Where those Godless superstars paint every believer with the whacky brush of Creationism, Alain takes a much more sympathetic view of the value of religion in a secular world while steadfastly refusing to believe a single goddam word of it.
The reader of The God Delusion pictures Dawkins as a puce-faced dictator about to explode with rage at the sheer idiocy of anyone who dares to believe in such mumbo jumbo. Religion For Atheists, in contrast, stimulates the reader to have a radical think about their own beliefs in an intellectual, liberal and really rather British way.
I took part in a Waterstones twinterview with Alain de Botton last month. I asked him where he thought morality came from if it wasn't from God.
He tweeted: "I think morality is innate, a response to the need to live together in communities. This doesn't preclude amorality."
But if morality is innate, isn't the need to search for a god to provide an answer to why we're here also part of our DNA?
"I don't think so. I have never felt this need myself. I am a thorough atheist in this regard."
But what if Alain's wrong? Wouldn't it be spiritually safer, at the very least, to go with Pascal's Wager; the philosophy that the existence of God cannot be proved through reason, but there is so much to be gained from belief, that a rational person should simply wager that He does exist?
His reponse: "I love Pascal's writing: it's concision and its pessimism. I myself haven't been drawn to the wager, as an atheist."
But to Alain, non-believers should not deny themselves the religious traditions that churchgoers enjoy (or endure, if you're one of my kids). Aside from football matches and rock concerts, for example, church is just about the only place in Britain where it's normal to sing with strangers.
He tweeted: "I love hymns and carols: like many an atheist, the rituals of religion are deeply charming: why should we be 'outside'."
But what to do about the kids? The parenting issue is a particular bete noir of Dawkins. He insists there is no such thing as a Christian child, only a child of Christian parents. I think it's one of the toughest dilemmas facing liberal mums and dads of kids approaching school age. You naturally want them to have the best possible start in life and therefore to go to the best possible schools. It just so happens that in many places the best state schools are faith schools. You also want your children to make up their own minds about religion; but how can they do that if they don't get an education where religion is taught properly?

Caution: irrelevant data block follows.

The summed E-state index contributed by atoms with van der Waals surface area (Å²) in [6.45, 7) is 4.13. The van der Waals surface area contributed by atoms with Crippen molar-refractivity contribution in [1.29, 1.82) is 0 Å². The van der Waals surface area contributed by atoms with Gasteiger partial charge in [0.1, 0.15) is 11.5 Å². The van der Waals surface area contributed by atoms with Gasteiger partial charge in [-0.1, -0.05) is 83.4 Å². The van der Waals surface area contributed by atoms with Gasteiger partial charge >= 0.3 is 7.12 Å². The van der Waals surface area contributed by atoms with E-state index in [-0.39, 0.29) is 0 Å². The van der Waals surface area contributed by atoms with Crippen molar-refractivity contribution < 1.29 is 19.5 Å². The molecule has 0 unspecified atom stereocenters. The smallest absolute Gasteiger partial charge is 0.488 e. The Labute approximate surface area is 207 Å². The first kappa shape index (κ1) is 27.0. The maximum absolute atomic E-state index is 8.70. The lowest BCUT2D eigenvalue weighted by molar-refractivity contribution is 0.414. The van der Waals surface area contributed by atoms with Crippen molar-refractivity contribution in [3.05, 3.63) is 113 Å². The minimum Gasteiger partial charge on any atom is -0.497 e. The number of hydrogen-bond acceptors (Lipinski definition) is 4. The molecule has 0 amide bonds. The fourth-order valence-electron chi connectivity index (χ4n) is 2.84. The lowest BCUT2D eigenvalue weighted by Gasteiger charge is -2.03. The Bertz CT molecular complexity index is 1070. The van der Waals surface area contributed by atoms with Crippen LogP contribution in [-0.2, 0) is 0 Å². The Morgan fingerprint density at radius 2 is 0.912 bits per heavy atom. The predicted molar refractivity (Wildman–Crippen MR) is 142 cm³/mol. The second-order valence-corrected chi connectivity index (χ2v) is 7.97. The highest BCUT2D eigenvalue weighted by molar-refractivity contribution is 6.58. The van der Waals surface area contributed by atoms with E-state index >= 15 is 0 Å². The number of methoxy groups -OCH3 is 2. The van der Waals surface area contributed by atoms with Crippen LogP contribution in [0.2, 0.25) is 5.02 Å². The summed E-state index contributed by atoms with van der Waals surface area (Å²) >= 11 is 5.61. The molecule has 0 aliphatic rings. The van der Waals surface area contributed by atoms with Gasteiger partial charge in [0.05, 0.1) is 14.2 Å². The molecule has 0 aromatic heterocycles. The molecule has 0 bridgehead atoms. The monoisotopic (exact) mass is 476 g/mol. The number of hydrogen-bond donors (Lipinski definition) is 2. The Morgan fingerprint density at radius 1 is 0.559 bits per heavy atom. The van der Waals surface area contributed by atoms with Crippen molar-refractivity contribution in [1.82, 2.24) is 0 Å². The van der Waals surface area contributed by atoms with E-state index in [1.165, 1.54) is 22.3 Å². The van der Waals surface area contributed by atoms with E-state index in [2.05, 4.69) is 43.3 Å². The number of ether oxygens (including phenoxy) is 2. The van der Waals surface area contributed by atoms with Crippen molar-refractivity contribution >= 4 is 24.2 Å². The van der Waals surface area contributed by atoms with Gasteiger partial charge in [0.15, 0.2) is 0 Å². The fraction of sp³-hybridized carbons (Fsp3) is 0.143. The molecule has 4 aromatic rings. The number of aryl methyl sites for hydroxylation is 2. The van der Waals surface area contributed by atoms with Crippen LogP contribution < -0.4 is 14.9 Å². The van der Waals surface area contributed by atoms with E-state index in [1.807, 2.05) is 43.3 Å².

So parents with faith backgrounds tend to rediscover their lapsed religion when it comes to filling out the school application forms. When it's a toss-up between Grange Hill or a free Greyfriars, a weekly trip to Mass and a monthly bible reading doesn't seem too high a price to pay.
But what would Alain do? He tweeted: "I prefer to bring them up as sympathetic to belief but not believers themselves. That's my angle."
His views on what modern education can learn from religious sermons about the soul are some of the most memorable parts of Religion for me. Alain argues that universities should be focusing more on how to live, love and die than how to track narrative themes in 19th Century Russian novels.
"A university alive to the true responsibilities of cultural artefacts within a secular age would establish a Department of Relationships, an Institute of Dying and Centre for Self Knowledge."
And as an English Literature graduate of the late 80s, I recognise all too well the description of the "culturally well-informed but ethically confused arts graduates aptly panicked about how they might remuneratively occupy the rest of their lives."
Another thing that believers have that atheists don't is a place to gather with others to profess their faith. Alain prompted a lot of raised eyebrows by proposing in his book a sort of church for the godless. But was he being serious?
"I was being totally playful, but it got out of hand. I am not planning any temple 'to atheism'."
And he also took issue with my tweeted suggestion that no secular building can match the moving, spiritual power of the world's greatest religious cathedrals, temples and mosques.
"Oh yes, for sure. The Houses of Parliament are rather stunning. Or Peter Zumthor's Baths at Vals, Switzerland."
Agreed. But they surely don't inspire awe in the way St Peter's Basilica or our own St Paul's Cathedral do. Perhaps the Taj Mahal mausoleum (semi-religious?) or the Treasury at Petra come closer.
The twinterview ended appropriately enough with me saying how much I enjoyed @alaindebotton's excellent tweets. Everything from parenting to self-loathing is covered in regular treats of less than 140-characters. A favourite recent example: "Definition of a parent: an ordinary human whose significance you can't help but exaggerate: their evil, goodness, guilt etc." So where does he get his inspiration from?
"When it comes to tweets, nothing beats (Francois de) La Rochefoucauld, brilliant 17th century aphorist, a Twitterer before time."
That sort of easy-going erudition pretty much sums up why Religion For Atheists is such a good read. It's a fine-looking, black-and-white-picture-rich book with weighty, themed chapters divided into pithy, numbered paragraphs.
Most make you think; many make you smile at the same time - whether you believe in fairies at the bottom of our beautiful garden or not.